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Nicholas G. Strouthidis, Adrien Desjardins, C. Ross Ethier, Michael J. Girard; The Effect of Optical Coherence Tomography Speckle Noise Upon An Optic Nerve Head Displacement Tracking Algorithm. Invest. Ophthalmol. Vis. Sci. 2012;53(14):678.
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© ARVO (1962-2015); The Authors (2016-present)
OCT imaging has the potential to quantify tissue deformation in vivo and thus establish biomechanical risk factors for glaucomatous optic neuropathy. The accuracy of the quantification of deformation, and its sensitivity to noise, have not yet been determined. Here we test the robustness of an optical coherence tomography (OCT)-based 3D tissue tracking algorithm against varying degrees of speckle noise.
We developed a 3D tracking algorithm, based on the principle of digital volume correlation, that can extract optic nerve head (ONH) displacements in vivo from a set of two ONH volumes (undeformed and deformed) captured with spectral domain OCT (Spectralis, Heidelberg Engineering). The undeformed volume was obtained from a baseline OCT scan of a patient’s ONH (97 B-Scans with 768 A-Scans of 496 pixels each). The matching deformed volume was obtained by applying a predetermined artificial deformation to the baseline scan (3D radial expansion of the ocular globe with radial tissue thinning, thus mimicking the effects of increased intraocular pressure). In addition to the artificial deformation, speckle noise (approximated by an exponential distribution) was added to the OCT image of the deformed volume. Differing levels of speckle noise were obtained by averaging OCT B-scans (1X, 10X, 20X, 30X), with speckle noise reducing with increasing scan averaging. Displacements were tracked at 1210 points in two areas that covered all tissues within and surrounding the prelaminar and laminar ONH (retina, choroid, sclera, prelaminar tissues and lamina cribrosa).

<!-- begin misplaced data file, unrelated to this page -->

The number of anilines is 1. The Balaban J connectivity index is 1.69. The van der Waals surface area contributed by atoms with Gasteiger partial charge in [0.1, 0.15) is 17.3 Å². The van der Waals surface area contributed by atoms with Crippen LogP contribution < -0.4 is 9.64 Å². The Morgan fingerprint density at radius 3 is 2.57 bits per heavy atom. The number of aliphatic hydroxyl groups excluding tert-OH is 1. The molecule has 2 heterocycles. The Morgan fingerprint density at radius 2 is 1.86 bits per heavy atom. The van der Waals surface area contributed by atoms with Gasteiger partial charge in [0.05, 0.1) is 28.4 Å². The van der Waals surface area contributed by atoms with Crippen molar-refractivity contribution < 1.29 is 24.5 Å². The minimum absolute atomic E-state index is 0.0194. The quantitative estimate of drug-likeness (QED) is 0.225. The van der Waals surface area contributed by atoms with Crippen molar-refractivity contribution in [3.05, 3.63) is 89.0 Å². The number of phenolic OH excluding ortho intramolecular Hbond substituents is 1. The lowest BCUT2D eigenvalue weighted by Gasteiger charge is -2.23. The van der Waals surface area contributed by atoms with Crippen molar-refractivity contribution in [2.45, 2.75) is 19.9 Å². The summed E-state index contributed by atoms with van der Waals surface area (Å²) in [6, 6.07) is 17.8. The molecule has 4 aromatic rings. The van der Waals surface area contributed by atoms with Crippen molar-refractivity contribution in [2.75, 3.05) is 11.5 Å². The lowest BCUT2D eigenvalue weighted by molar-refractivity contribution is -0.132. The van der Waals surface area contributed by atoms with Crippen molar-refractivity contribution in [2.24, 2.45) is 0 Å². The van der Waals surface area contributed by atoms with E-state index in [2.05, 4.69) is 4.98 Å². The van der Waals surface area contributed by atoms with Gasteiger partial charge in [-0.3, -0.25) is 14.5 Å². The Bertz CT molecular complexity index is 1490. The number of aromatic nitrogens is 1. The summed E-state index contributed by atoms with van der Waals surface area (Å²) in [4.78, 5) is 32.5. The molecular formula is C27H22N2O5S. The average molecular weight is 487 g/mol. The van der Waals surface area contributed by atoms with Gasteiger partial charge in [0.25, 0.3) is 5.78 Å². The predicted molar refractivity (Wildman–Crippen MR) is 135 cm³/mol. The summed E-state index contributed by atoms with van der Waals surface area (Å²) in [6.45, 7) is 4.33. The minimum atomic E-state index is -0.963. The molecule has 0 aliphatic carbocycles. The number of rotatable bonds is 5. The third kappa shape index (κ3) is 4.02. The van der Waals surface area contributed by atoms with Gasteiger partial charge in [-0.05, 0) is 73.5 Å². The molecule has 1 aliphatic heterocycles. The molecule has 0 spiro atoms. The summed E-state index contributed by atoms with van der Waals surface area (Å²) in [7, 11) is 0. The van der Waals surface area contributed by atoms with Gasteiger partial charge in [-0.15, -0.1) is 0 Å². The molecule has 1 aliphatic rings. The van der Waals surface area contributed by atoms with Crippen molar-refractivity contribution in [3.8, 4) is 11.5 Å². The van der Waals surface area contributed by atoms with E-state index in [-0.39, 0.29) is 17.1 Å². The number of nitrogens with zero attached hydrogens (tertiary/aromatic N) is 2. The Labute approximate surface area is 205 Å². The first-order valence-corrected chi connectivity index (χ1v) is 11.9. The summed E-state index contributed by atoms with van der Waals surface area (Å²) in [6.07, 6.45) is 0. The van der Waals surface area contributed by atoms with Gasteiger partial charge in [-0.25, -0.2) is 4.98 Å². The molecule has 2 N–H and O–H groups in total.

Total errors in displacement magnitude decreased with increasing signal averaging and were 2.09 μm, 0.54 μm, 0.30 μm and 0.23 μm, for the 1X, 10X, 20X, and 30X B-scan averages, respectively. This translated into errors in effective strain, the relevant measure of local tissue deformation, of 2.29%, 0.57%, 0.37% and 0.33%, respectively. By way of comparison, we currently observe strain levels of up to 10% following IOP-lowering by trabeculectomy in glaucoma subjects, suggesting that the strain errors achieved in this study are acceptable.
Our algorithm is robust to OCT speckle noise, and increasing signal averaging can produce excellent results; displacement errors can be less than 1 μm whilst OCT axial resolution is 3.8 μm and lateral resolution is 11.5 μm. This algorithm can be used to assist in the quantification of ONH biomechanics in vivo for the first time, which may lead to the identification of risk indicators for glaucoma in human subjects.
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